Summer Fun Tips From Those in the Know

The following tips can insure a safe time.

Grilling Tips:

 The Academy of Nutrition and Dietetics mentions these barbecue safety tips:

  • Buy two sets of grilling tools (one for raw meat and one for cooked meat) and a meat thermometer to make sure food is thoroughly cooked.
  • Grill lean meats to avoid flame flares caused by fat drippings.
  • Don’t allow your food to become charred. Some studies suggest charred meat may be linked to cancer.
  • Let your meat marinate for a few hours before cooking to help reduce the chances of charring.

tipsScuba Diving Tips

The American Academy of Family Physicians wants you to know that diving without training can raise your risk of problems including dizziness, chest pain and shortness of breath.

More serious medical problems can include decompression sickness (the “bends”). They offer these general guidelines for safer scuba diving:

  • Don’t push yourself beyond your comfort level, and always stay within your dive plan.
  • Slowly and gently equalize the pressure in your mask and ears as you descend and ascend.
  • Educate yourself on local dangers, such as currents, tides and dangerous marine life.
  • Always dive with a buddy and stay calm and relaxed; turn to your buddy if you need help.
  • Always use the proper equipment.
  • Make sure your doctor says it’s safe for you to dive.
  • Never drink alcohol before a dive.

Source: womens health dot gov, a program of US Dept of Health and Human Services

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USDA Offers Summer Food Safety Tips In Advance of Memorial Day Weekend

foodWarmer temperatures call for extra attention to food safety when cooking and eating outdoors.

Memorial Day weekend marks the unofficial start to summer, and many Americans will celebrate with cookouts, camping, road trips and other activities that involve food. The U.S. Department of Agriculture’s Food Safety and Inspection Service (FSIS) is reminding families to take extra care not to let foodborne bacteria, which grows more quickly in hot weather, ruin the fun.

“This Memorial Day weekend and all summer long, I encourage families to get outside and enjoy our natural resources, national parks and forests, and the variety of food America’s farmers are able to provide,” said Agriculture Secretary Vilsack. “It’s important to remember that bacteria grow faster in the same warm temperatures that people enjoy, so extra care needs to be taken to prevent food poisoning when preparing meals away from home. USDA reminds everyone to use a food thermometer, and take advantage of resources like our FoodKeeper app to help with any food handling questions.”

The USDA recently launched its FoodKeeper mobile app, which contains specific guidance on more than 400 food and beverage items, including safe cooking recommendations for meat, poultry and seafood products.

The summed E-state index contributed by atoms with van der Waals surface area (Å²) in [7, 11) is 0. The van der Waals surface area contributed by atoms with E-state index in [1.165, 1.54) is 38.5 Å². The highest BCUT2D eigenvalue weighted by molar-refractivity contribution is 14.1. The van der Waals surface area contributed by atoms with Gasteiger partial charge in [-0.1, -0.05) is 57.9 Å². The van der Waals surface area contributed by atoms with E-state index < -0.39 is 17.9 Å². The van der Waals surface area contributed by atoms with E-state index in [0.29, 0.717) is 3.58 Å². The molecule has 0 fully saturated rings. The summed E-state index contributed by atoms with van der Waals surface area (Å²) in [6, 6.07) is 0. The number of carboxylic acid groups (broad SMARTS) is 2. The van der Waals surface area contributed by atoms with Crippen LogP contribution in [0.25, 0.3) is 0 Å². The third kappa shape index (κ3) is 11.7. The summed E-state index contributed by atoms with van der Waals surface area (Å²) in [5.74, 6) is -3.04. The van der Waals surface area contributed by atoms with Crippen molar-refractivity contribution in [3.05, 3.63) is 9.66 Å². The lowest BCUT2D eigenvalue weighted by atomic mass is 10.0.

The app provides information on how to store food and beverages to maximize their freshness and quality. This will help keep products fresh longer than if they were stored improperly, which can happen more often during hot summer days. The application is available for free on Android and Apple devices.

Due to a variety of factors, including warmer temperatures, foodborne illness increases in summer. To help Americans stay healthy and safe, USDA offers the following food safety recommendations.

Bringing food to a picnic or cookout:
• Use an insulated cooler filled with ice or frozen gel packs. Frozen food can also be used as a cold source.
• Foods that need to be kept cold include raw meat, poultry, and seafood; deli and luncheon meats or sandwiches; summer salads (tuna, chicken, egg, pasta, or seafood); cut up fruit and vegetables; and perishable dairy products.
• A full cooler will maintain its cold temperature longer than a partially filled one. When using a cooler, keep it out of the direct sun by placing it in the shade or shelter.
• Avoid opening the cooler repeatedly so that your food stays colder longer.
Cooking on the grill:
• Use separate cutting boards and utensils for raw meat and ready-to-eat items like vegetables or bread.
• Keep perishable food cold until it is ready to cook.
• Use a food thermometer to make sure meat and poultry are cooked thoroughly to their safe minimum internal temperatures
• Beef, Pork, Lamb, & Veal (steaks, roasts, and chops): 145 °F with a 3 minute rest time
• Ground meats: 160 °F
• Whole poultry, poultry breasts, & ground poultry: 165 °F
• Always use a fresh, clean plate and tongs for serving cooked food. Never reuse items that touched raw meat or poultry to serve the food once it is cooked.
Serving food outdoors:
• Perishable food should not sit out for more than two hours. In hot weather (above 90 °F), food should NEVER sit out for more than one hour.
• Serve cold food in small portions, and keep the rest in the cooler. After cooking meat and poultry on the grill, keep it hot until served – at 140 °F or warmer.
• Keep hot food hot by setting it to the side of the grill rack, not directly over the coals where they could overcook.

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